Of course he gave a non-answer. The question deserved a non-answer. It is unnecessary and insignificant. The left wants to tag him as being a Bible slinging hick and SO WHAT if his policies were actually efficient. Furthermore, there ARE popular belief systems that exist about creationism v. evolution and everything in between. Both are perfectly VALID to instruct upon. The question IMO was just another divisive lifestyle question that certainly isn’t very pressing. Just another drawback of a democratic republic.

    As a libertarian and general non-supporter of Rubio, I would like to pose an incredibly divisive question about sock choice. I’m sure that will draw much attention from the blogosphere because of its boundless insignificance. That way I can direct aimless, insignificant criticism toward Rubio in a way that will guarantee that nothing important actually happens on the grounds of policy.

    If you alienate 95%, I’m in the 5%.

  17. Z says:

    Many people don’t want to believe in evolution because of the implications for morality. With religions, especially the monotheistic ones, we have a morality that has shaped much of the world, and influences even non religious people. Dawkins et al assure us that morality without the admittedly violent nature of religion would be just wonderful and perfect, but I along with many just don’t see it. Morality itself doesn’t really seem intellectually defensible from the assumptions in secularism and evolution. Read ‘The Myth of Morality’ by Richard Joyce, who is a moral nihilist as one source. Perhaps we should all be moral nihilists?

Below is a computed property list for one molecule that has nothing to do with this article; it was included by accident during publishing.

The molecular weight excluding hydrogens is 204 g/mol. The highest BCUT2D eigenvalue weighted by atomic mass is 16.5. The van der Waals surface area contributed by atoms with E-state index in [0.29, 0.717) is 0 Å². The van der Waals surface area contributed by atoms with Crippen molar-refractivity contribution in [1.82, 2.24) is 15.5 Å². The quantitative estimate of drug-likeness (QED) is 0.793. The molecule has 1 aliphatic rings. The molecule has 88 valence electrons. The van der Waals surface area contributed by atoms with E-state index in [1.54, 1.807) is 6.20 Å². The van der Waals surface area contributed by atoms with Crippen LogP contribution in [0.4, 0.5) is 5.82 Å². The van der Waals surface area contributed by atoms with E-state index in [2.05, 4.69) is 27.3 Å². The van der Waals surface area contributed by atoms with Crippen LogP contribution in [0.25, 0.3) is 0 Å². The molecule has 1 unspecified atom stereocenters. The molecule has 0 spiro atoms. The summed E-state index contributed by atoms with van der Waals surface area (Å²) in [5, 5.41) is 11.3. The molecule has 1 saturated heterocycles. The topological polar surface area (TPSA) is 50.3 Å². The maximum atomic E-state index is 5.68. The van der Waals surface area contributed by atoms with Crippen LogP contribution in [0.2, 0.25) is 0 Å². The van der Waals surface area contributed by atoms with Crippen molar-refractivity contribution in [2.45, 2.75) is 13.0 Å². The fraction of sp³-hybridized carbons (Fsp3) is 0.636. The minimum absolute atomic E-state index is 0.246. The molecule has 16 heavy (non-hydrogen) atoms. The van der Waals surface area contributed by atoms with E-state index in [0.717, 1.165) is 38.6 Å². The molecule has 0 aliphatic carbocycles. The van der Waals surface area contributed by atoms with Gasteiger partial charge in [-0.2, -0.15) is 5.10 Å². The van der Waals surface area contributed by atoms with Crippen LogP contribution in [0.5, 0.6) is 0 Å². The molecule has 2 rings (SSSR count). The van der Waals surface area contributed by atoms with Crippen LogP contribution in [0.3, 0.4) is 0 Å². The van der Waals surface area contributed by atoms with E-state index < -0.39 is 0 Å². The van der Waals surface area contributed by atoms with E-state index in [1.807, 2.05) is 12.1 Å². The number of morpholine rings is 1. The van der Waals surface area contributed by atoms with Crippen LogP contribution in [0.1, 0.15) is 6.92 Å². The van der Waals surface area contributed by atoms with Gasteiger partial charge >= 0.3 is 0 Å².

• Ken B says:

      Morality is a biological phenomenon is the basic answer. But there’s no guarantee it’s all consistent. Near and far morality is hard to reconcile.

  18. Kay says:

    i once worked in a small research boutique of physicists in santa barbara who were, to a man,  born again christians.  it was financed by star wars sugar daddy government spending with a certain MCC chair as a rotating guest manager/investor.  nevertheless, real science was in use and sophisticated software models based on the laws of physics were the product.  but mostly, there were buyouts under way, to acquire this talent that worked so well together.  after two rounds of buyouts, and landing in la jolla, the contracting spigots went dry.  

    this consulting was a fascinating situation, and not a tense pc-fraught environment.  the irony was self-evident and often remarked on in a good-natured way.  (of course, at that time, the term “pc” (TM) was just being coined by one of the big think tanks, with its meaning defined a bit differenly from the one in current use.)

    appreciation of irony is one of those indicators of society’s social resilience and a good reason for continuing to expose children to literature, no matter the religion or schooling environment.  irony today is not well appreciated in our Era of Touchinous, and is probably no longer recognized as a literary construct by the department of education.

    so, a joke in the office went like this, “what do you ‘believe’ the speed of light must be if it weren’t for {n}?”  n was some module or program where the the speed of light was referenced.

    as for rubio, it matters not a whit the mental and verbal gymnastics he juggles in order to create an exothermically stable position.  this election has proved one thing:  the republican establishment (both wings) must adopt an amnesty position in order to ever win in the NEAR future.  and they will.  or, they will let the democrats handle that thorny situation while they “regroup” in the corner.